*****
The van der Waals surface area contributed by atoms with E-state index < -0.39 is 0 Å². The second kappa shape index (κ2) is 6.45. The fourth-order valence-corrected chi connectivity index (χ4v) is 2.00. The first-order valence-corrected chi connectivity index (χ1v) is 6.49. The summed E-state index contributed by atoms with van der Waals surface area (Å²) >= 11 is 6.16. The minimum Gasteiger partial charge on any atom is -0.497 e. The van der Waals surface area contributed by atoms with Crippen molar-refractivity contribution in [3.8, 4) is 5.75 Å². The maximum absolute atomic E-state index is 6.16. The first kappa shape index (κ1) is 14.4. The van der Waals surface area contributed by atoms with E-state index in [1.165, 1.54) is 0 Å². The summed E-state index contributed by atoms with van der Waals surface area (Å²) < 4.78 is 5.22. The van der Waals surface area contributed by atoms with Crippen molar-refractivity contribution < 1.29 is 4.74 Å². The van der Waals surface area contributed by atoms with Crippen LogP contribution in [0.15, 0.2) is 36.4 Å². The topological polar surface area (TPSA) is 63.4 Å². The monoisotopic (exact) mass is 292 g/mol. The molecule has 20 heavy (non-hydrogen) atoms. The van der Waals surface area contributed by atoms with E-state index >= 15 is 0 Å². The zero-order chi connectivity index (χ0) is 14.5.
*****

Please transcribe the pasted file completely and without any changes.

The van der Waals surface area contributed by atoms with E-state index < -0.39 is 0 Å². The second kappa shape index (κ2) is 6.45. The fourth-order valence-corrected chi connectivity index (χ4v) is 2.00. The first-order valence-corrected chi connectivity index (χ1v) is 6.49. The summed E-state index contributed by atoms with van der Waals surface area (Å²) >= 11 is 6.16. The minimum Gasteiger partial charge on any atom is -0.497 e. The van der Waals surface area contributed by atoms with Crippen molar-refractivity contribution in [3.8, 4) is 5.75 Å². The maximum absolute atomic E-state index is 6.16. The first kappa shape index (κ1) is 14.4. The van der Waals surface area contributed by atoms with E-state index in [1.165, 1.54) is 0 Å². The summed E-state index contributed by atoms with van der Waals surface area (Å²) < 4.78 is 5.22. The van der Waals surface area contributed by atoms with Crippen molar-refractivity contribution < 1.29 is 4.74 Å². The van der Waals surface area contributed by atoms with Crippen LogP contribution in [0.15, 0.2) is 36.4 Å². The topological polar surface area (TPSA) is 63.4 Å². The monoisotopic (exact) mass is 292 g/mol. The molecule has 20 heavy (non-hydrogen) atoms. The van der Waals surface area contributed by atoms with E-state index >= 15 is 0 Å². The zero-order chi connectivity index (χ0) is 14.5.